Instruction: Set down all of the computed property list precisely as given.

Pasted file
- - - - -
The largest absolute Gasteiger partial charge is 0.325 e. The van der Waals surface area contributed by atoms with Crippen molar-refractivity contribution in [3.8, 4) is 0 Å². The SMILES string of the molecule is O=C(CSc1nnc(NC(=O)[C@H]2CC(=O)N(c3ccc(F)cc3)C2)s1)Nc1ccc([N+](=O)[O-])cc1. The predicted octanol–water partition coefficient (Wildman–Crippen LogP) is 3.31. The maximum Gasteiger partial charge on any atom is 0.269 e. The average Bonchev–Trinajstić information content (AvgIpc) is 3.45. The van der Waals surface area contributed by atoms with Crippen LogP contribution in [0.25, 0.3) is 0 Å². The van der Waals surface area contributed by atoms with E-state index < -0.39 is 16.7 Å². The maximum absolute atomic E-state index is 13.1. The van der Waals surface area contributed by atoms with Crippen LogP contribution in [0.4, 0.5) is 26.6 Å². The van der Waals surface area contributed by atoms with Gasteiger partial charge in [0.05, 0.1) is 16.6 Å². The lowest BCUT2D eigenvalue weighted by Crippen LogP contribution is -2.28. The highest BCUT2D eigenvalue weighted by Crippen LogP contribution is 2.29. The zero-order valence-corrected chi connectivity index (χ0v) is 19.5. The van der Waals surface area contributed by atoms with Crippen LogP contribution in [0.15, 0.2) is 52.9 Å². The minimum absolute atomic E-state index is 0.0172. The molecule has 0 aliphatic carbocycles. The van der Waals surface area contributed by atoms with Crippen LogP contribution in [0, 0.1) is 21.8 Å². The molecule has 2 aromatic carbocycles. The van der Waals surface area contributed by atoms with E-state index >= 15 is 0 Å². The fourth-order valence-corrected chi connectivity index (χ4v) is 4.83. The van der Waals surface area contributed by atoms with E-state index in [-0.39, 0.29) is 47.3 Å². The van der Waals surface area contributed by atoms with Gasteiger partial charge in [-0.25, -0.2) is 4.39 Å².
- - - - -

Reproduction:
The largest absolute Gasteiger partial charge is 0.325 e. The van der Waals surface area contributed by atoms with Crippen molar-refractivity contribution in [3.8, 4) is 0 Å². The SMILES string of the molecule is O=C(CSc1nnc(NC(=O)[C@H]2CC(=O)N(c3ccc(F)cc3)C2)s1)Nc1ccc([N+](=O)[O-])cc1. The predicted octanol–water partition coefficient (Wildman–Crippen LogP) is 3.31. The maximum Gasteiger partial charge on any atom is 0.269 e. The average Bonchev–Trinajstić information content (AvgIpc) is 3.45. The van der Waals surface area contributed by atoms with Crippen LogP contribution in [0.25, 0.3) is 0 Å². The van der Waals surface area contributed by atoms with E-state index < -0.39 is 16.7 Å². The maximum absolute atomic E-state index is 13.1. The van der Waals surface area contributed by atoms with Crippen LogP contribution in [0.4, 0.5) is 26.6 Å². The van der Waals surface area contributed by atoms with Gasteiger partial charge in [0.05, 0.1) is 16.6 Å². The lowest BCUT2D eigenvalue weighted by Crippen LogP contribution is -2.28. The highest BCUT2D eigenvalue weighted by Crippen LogP contribution is 2.29. The zero-order valence-corrected chi connectivity index (χ0v) is 19.5. The van der Waals surface area contributed by atoms with Crippen LogP contribution in [0.15, 0.2) is 52.9 Å². The minimum absolute atomic E-state index is 0.0172. The molecule has 0 aliphatic carbocycles. The van der Waals surface area contributed by atoms with Crippen LogP contribution in [0, 0.1) is 21.8 Å². The molecule has 2 aromatic carbocycles. The van der Waals surface area contributed by atoms with E-state index >= 15 is 0 Å². The fourth-order valence-corrected chi connectivity index (χ4v) is 4.83. The van der Waals surface area contributed by atoms with E-state index in [-0.39, 0.29) is 47.3 Å². The van der Waals surface area contributed by atoms with Gasteiger partial charge in [-0.25, -0.2) is 4.39 Å².